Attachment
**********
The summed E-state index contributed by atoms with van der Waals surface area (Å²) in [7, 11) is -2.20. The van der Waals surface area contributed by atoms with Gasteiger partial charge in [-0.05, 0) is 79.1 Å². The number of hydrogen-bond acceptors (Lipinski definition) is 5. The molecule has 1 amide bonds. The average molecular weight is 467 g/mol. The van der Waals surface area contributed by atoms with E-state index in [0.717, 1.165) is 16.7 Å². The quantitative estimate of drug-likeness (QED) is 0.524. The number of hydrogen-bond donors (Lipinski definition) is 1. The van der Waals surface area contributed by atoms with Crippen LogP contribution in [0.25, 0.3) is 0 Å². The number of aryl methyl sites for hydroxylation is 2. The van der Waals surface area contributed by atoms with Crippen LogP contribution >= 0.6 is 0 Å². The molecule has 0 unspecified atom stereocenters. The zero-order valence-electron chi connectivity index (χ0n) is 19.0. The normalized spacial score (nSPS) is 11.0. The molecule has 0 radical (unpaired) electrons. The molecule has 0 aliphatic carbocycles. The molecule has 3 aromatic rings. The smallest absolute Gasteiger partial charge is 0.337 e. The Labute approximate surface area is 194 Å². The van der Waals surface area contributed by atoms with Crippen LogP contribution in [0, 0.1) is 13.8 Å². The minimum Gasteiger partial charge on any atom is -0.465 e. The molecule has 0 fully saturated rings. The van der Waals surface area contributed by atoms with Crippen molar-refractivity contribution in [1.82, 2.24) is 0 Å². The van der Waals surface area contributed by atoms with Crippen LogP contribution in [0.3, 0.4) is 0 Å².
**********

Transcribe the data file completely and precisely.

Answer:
The summed E-state index contributed by atoms with van der Waals surface area (Å²) in [7, 11) is -2.20. The van der Waals surface area contributed by atoms with Gasteiger partial charge in [-0.05, 0) is 79.1 Å². The number of hydrogen-bond acceptors (Lipinski definition) is 5. The molecule has 1 amide bonds. The average molecular weight is 467 g/mol. The van der Waals surface area contributed by atoms with E-state index in [0.717, 1.165) is 16.7 Å². The quantitative estimate of drug-likeness (QED) is 0.524. The number of hydrogen-bond donors (Lipinski definition) is 1. The van der Waals surface area contributed by atoms with Crippen LogP contribution in [0.25, 0.3) is 0 Å². The number of aryl methyl sites for hydroxylation is 2. The van der Waals surface area contributed by atoms with Crippen LogP contribution >= 0.6 is 0 Å². The molecule has 0 unspecified atom stereocenters. The zero-order valence-electron chi connectivity index (χ0n) is 19.0. The normalized spacial score (nSPS) is 11.0. The molecule has 0 radical (unpaired) electrons. The molecule has 0 aliphatic carbocycles. The molecule has 3 aromatic rings. The smallest absolute Gasteiger partial charge is 0.337 e. The Labute approximate surface area is 194 Å². The van der Waals surface area contributed by atoms with Crippen LogP contribution in [0, 0.1) is 13.8 Å². The minimum Gasteiger partial charge on any atom is -0.465 e. The molecule has 0 fully saturated rings. The van der Waals surface area contributed by atoms with Crippen molar-refractivity contribution in [1.82, 2.24) is 0 Å². The van der Waals surface area contributed by atoms with Crippen LogP contribution in [0.3, 0.4) is 0 Å².